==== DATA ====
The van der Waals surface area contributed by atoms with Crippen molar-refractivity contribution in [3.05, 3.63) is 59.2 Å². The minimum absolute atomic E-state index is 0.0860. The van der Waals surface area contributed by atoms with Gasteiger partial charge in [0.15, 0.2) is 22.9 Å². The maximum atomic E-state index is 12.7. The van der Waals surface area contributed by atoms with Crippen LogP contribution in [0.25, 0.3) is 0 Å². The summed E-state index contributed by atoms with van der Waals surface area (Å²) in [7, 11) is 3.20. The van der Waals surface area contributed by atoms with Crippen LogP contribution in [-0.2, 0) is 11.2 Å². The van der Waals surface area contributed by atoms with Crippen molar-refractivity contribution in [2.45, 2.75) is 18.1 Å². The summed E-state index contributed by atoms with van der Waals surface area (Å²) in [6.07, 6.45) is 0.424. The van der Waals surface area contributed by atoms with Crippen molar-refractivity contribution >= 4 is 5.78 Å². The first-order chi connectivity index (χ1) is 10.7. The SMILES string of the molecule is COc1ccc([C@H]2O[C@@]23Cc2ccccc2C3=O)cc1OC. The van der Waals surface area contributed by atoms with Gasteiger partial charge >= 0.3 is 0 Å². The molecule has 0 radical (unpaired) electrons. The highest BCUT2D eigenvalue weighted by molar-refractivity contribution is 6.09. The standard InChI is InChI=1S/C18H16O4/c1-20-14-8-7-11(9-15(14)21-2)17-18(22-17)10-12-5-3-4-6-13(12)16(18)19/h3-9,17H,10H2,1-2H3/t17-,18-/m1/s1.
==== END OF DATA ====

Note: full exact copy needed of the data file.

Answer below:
The van der Waals surface area contributed by atoms with Crippen molar-refractivity contribution in [3.05, 3.63) is 59.2 Å². The minimum absolute atomic E-state index is 0.0860. The van der Waals surface area contributed by atoms with Gasteiger partial charge in [0.15, 0.2) is 22.9 Å². The maximum atomic E-state index is 12.7. The van der Waals surface area contributed by atoms with Crippen LogP contribution in [0.25, 0.3) is 0 Å². The summed E-state index contributed by atoms with van der Waals surface area (Å²) in [7, 11) is 3.20. The van der Waals surface area contributed by atoms with Crippen LogP contribution in [-0.2, 0) is 11.2 Å². The van der Waals surface area contributed by atoms with Crippen molar-refractivity contribution in [2.45, 2.75) is 18.1 Å². The summed E-state index contributed by atoms with van der Waals surface area (Å²) in [6.07, 6.45) is 0.424. The van der Waals surface area contributed by atoms with Crippen molar-refractivity contribution >= 4 is 5.78 Å². The first-order chi connectivity index (χ1) is 10.7. The SMILES string of the molecule is COc1ccc([C@H]2O[C@@]23Cc2ccccc2C3=O)cc1OC. The van der Waals surface area contributed by atoms with Gasteiger partial charge >= 0.3 is 0 Å². The molecule has 0 radical (unpaired) electrons. The highest BCUT2D eigenvalue weighted by molar-refractivity contribution is 6.09. The standard InChI is InChI=1S/C18H16O4/c1-20-14-8-7-11(9-15(14)21-2)17-18(22-17)10-12-5-3-4-6-13(12)16(18)19/h3-9,17H,10H2,1-2H3/t17-,18-/m1/s1.